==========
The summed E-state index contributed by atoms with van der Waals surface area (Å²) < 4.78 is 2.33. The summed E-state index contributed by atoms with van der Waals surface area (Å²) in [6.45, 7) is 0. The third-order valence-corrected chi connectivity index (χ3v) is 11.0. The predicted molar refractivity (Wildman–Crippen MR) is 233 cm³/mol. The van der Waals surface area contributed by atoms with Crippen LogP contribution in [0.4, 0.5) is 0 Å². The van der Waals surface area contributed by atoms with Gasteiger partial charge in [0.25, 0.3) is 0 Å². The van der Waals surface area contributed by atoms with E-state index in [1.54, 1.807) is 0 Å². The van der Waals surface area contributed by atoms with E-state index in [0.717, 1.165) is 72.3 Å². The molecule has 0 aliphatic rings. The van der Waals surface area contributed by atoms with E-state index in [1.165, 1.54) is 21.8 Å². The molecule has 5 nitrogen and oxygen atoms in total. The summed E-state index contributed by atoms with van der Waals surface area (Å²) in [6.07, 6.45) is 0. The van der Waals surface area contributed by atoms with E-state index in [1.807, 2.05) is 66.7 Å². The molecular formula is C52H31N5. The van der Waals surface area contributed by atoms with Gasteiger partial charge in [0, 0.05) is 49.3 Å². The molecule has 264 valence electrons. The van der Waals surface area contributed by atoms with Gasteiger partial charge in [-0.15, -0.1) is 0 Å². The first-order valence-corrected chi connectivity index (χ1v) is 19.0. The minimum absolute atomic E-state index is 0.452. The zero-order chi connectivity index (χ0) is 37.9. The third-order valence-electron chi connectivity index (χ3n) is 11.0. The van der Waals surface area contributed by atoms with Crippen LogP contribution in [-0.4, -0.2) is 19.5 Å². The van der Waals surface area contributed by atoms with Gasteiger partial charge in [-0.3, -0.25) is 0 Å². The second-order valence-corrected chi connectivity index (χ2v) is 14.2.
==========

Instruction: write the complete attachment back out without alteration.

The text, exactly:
The summed E-state index contributed by atoms with van der Waals surface area (Å²) < 4.78 is 2.33. The summed E-state index contributed by atoms with van der Waals surface area (Å²) in [6.45, 7) is 0. The third-order valence-corrected chi connectivity index (χ3v) is 11.0. The predicted molar refractivity (Wildman–Crippen MR) is 233 cm³/mol. The van der Waals surface area contributed by atoms with Crippen LogP contribution in [0.4, 0.5) is 0 Å². The van der Waals surface area contributed by atoms with Gasteiger partial charge in [0.25, 0.3) is 0 Å². The van der Waals surface area contributed by atoms with E-state index in [1.54, 1.807) is 0 Å². The van der Waals surface area contributed by atoms with E-state index in [0.717, 1.165) is 72.3 Å². The molecule has 0 aliphatic rings. The van der Waals surface area contributed by atoms with E-state index in [1.165, 1.54) is 21.8 Å². The molecule has 5 nitrogen and oxygen atoms in total. The summed E-state index contributed by atoms with van der Waals surface area (Å²) in [6.07, 6.45) is 0. The van der Waals surface area contributed by atoms with E-state index in [1.807, 2.05) is 66.7 Å². The molecular formula is C52H31N5. The van der Waals surface area contributed by atoms with Gasteiger partial charge in [0, 0.05) is 49.3 Å². The molecule has 264 valence electrons. The van der Waals surface area contributed by atoms with Gasteiger partial charge in [-0.15, -0.1) is 0 Å². The first-order valence-corrected chi connectivity index (χ1v) is 19.0. The minimum absolute atomic E-state index is 0.452. The zero-order chi connectivity index (χ0) is 37.9. The third-order valence-electron chi connectivity index (χ3n) is 11.0. The van der Waals surface area contributed by atoms with Crippen LogP contribution in [-0.4, -0.2) is 19.5 Å². The van der Waals surface area contributed by atoms with Gasteiger partial charge in [-0.3, -0.25) is 0 Å². The second-order valence-corrected chi connectivity index (χ2v) is 14.2.